permanent residence

The Comparison of Permanent Residence to U.S. Citizenship


We have to remember that there is a difference between the U.S. green card and U.S. citizenship. Even though green card holders and citizens stay in the country without definite time, there are important reasons to secure a U.S. citizenship.

The first step to stay in the U.S. is to have a permanent resident status. This status is usually obtained for various reasons such as being petitioned by an employer or close family member, being a refugee or asylum, or being a winner of the diversity visa lottery, and more.

Those who are green card holders must wait for a certain period of time before they can apply for U.S. citizenship by means of the naturalization process. There are other ways for people to become U.S. citizens. It includes being born in the U.S., being born overseas to a U.S. citizen parent and living in the U.S. as a child when a parent has undergone the naturalization process.

Let us talk about the only way that a person can go straight from having no U.S. immigration status to being a U.S. citizen is through joining the U.S. military. This is described in "U.S. Citizenship Rights for U.S. Military Personnel and Veterans."

U.S. Green Card to U.S. Citizenship

The literal color of the photo identity card of a person who just becomes a lawful permanent resident is green. The indication of receiving the card is for the recipient to legally live and work in the U.S. permanently, to travel and return to the country, and to petition for specific close family members to also receive the said green photo identity cards.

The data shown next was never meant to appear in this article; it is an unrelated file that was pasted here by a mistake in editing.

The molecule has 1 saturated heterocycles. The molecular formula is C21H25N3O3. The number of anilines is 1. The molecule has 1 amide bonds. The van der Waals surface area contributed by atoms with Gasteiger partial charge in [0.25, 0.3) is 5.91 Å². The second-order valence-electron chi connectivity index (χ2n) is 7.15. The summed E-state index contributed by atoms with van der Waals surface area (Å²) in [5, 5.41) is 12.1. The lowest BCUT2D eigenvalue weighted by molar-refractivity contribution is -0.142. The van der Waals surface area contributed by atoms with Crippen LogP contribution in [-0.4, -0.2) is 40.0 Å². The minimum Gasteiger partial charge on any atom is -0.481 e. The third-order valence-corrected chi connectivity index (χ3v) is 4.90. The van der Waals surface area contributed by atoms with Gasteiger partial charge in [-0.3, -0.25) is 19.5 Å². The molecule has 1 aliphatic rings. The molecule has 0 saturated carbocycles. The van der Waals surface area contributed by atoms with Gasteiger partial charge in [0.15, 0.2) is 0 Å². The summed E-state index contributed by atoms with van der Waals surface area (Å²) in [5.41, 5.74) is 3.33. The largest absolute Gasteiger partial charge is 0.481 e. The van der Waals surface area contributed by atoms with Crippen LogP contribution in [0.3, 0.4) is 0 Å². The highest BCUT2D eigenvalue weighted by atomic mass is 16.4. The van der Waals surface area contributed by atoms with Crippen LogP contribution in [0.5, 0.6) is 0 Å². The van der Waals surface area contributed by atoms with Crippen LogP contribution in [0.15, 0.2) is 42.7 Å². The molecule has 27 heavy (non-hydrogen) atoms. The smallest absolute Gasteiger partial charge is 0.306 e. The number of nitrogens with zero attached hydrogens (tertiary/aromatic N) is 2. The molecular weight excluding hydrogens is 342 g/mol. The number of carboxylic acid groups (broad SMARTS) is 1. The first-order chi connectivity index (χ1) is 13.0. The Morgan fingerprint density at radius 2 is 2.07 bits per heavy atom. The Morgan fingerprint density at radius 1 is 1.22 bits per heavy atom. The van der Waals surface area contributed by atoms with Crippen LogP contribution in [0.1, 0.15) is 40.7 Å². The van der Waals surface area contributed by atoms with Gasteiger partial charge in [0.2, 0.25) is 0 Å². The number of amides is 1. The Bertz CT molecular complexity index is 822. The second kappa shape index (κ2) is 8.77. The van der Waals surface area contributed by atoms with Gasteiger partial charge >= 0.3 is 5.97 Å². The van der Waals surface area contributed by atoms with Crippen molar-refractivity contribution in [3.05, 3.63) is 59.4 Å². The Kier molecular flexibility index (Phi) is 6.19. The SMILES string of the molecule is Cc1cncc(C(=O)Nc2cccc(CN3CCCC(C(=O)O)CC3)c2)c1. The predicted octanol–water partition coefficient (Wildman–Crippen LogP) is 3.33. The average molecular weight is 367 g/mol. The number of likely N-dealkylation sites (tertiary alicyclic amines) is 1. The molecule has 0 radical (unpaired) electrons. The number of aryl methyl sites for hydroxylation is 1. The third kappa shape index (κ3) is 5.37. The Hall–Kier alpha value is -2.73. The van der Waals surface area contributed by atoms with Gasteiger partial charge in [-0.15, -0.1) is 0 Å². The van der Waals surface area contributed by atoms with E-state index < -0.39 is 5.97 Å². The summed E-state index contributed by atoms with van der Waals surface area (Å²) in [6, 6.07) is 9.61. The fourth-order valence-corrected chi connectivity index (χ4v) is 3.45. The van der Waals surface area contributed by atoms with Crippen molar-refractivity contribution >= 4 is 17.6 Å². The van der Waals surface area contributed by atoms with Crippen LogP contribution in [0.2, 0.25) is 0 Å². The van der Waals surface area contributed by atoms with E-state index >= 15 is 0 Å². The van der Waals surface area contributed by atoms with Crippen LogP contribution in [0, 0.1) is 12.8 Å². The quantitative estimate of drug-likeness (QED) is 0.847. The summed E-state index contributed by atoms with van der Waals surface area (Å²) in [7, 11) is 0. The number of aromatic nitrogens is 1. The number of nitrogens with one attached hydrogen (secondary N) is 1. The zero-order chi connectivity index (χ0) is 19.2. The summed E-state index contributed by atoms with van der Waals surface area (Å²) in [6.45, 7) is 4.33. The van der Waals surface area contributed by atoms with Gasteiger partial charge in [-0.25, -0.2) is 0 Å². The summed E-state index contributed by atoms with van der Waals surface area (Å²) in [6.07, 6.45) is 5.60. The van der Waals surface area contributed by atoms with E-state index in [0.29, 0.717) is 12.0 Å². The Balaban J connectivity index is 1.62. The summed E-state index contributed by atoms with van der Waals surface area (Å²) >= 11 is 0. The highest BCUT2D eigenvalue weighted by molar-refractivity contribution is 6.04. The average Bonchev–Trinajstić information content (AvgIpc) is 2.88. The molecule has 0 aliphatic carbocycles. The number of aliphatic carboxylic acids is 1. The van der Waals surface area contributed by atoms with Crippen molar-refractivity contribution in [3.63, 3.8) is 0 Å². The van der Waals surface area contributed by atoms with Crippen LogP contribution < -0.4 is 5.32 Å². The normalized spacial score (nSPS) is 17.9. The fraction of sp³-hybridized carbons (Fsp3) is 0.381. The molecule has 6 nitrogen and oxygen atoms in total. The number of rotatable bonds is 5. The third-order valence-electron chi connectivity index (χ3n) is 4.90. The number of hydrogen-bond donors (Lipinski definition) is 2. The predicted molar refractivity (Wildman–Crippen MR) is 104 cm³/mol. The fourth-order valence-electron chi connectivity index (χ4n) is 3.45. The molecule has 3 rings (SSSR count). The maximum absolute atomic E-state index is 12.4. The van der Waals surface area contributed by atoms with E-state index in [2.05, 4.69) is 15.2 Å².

Even though green card holders can live and work in the country, there are things that they can’t do just like the U.S. citizens. They can’t exercise the right to suffrage or they can’t simple vote during elections. They cannot stay long outside the U.S. for unlimited amounts of time or make their home elsewhere because it will result in abandonment of their residency and refusal of their request to reenter the United States. If they fail to advise U.S. Citizenship and Immigration Services (USCIS) of changes in their address, or if they committing crimes or acts of espionage or terrorism, it is clear that they can lose their residency rights.

Aside from that, green card holders can’t always get the same assistance and benefits from the government that U.S. citizens can. In that sense, many federal programs implement a five-year waiting period before green card holders begin to receive benefits. No wonder it is highly recommended for permanent residents to apply for U.S. citizenship as soon as possible.

Rights and Benefits of Having U.S. Citizenship

Under U.S. immigration law, the highest status that someone can obtain is U.S. citizenship. The meaning of the said status is having a permanent right to live in the United States. However, if the person committed fraud in obtaining the said immigrant’s citizenship status it can be taken away from him.

In addition, U.S. citizens can vote, and can petition for a longer list of foreign national family members to join them in the U.S. compared to permanent residents. For instance, unlike green card holders, they can petition for their parents, their married children, and more subject to specific rules.

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Revised: Sept. 28, 2018, 9:09 a.m.
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